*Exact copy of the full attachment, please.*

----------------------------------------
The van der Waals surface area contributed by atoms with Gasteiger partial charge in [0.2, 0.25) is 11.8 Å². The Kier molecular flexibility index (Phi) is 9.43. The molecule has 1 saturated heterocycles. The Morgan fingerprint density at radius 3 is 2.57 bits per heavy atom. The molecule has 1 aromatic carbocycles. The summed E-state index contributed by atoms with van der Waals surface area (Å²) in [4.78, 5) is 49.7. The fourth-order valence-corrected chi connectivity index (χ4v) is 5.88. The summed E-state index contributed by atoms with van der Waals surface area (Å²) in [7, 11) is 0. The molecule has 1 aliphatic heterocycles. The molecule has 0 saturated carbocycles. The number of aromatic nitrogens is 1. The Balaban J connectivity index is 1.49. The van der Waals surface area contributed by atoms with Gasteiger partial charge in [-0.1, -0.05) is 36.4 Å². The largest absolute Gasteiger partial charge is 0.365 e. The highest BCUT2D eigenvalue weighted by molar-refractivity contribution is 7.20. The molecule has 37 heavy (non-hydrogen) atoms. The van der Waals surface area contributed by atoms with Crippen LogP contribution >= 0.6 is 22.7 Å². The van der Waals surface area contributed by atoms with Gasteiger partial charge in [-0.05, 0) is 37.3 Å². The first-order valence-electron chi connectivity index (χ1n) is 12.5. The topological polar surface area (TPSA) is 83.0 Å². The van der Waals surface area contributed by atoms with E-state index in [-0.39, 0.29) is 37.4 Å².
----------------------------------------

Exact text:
The van der Waals surface area contributed by atoms with Gasteiger partial charge in [0.2, 0.25) is 11.8 Å². The Kier molecular flexibility index (Phi) is 9.43. The molecule has 1 saturated heterocycles. The Morgan fingerprint density at radius 3 is 2.57 bits per heavy atom. The molecule has 1 aromatic carbocycles. The summed E-state index contributed by atoms with van der Waals surface area (Å²) in [4.78, 5) is 49.7. The fourth-order valence-corrected chi connectivity index (χ4v) is 5.88. The summed E-state index contributed by atoms with van der Waals surface area (Å²) in [7, 11) is 0. The molecule has 1 aliphatic heterocycles. The molecule has 0 saturated carbocycles. The number of aromatic nitrogens is 1. The Balaban J connectivity index is 1.49. The van der Waals surface area contributed by atoms with Gasteiger partial charge in [-0.1, -0.05) is 36.4 Å². The largest absolute Gasteiger partial charge is 0.365 e. The highest BCUT2D eigenvalue weighted by molar-refractivity contribution is 7.20. The molecule has 37 heavy (non-hydrogen) atoms. The van der Waals surface area contributed by atoms with Crippen LogP contribution >= 0.6 is 22.7 Å². The van der Waals surface area contributed by atoms with Gasteiger partial charge in [-0.05, 0) is 37.3 Å². The first-order valence-electron chi connectivity index (χ1n) is 12.5. The topological polar surface area (TPSA) is 83.0 Å². The van der Waals surface area contributed by atoms with E-state index in [-0.39, 0.29) is 37.4 Å².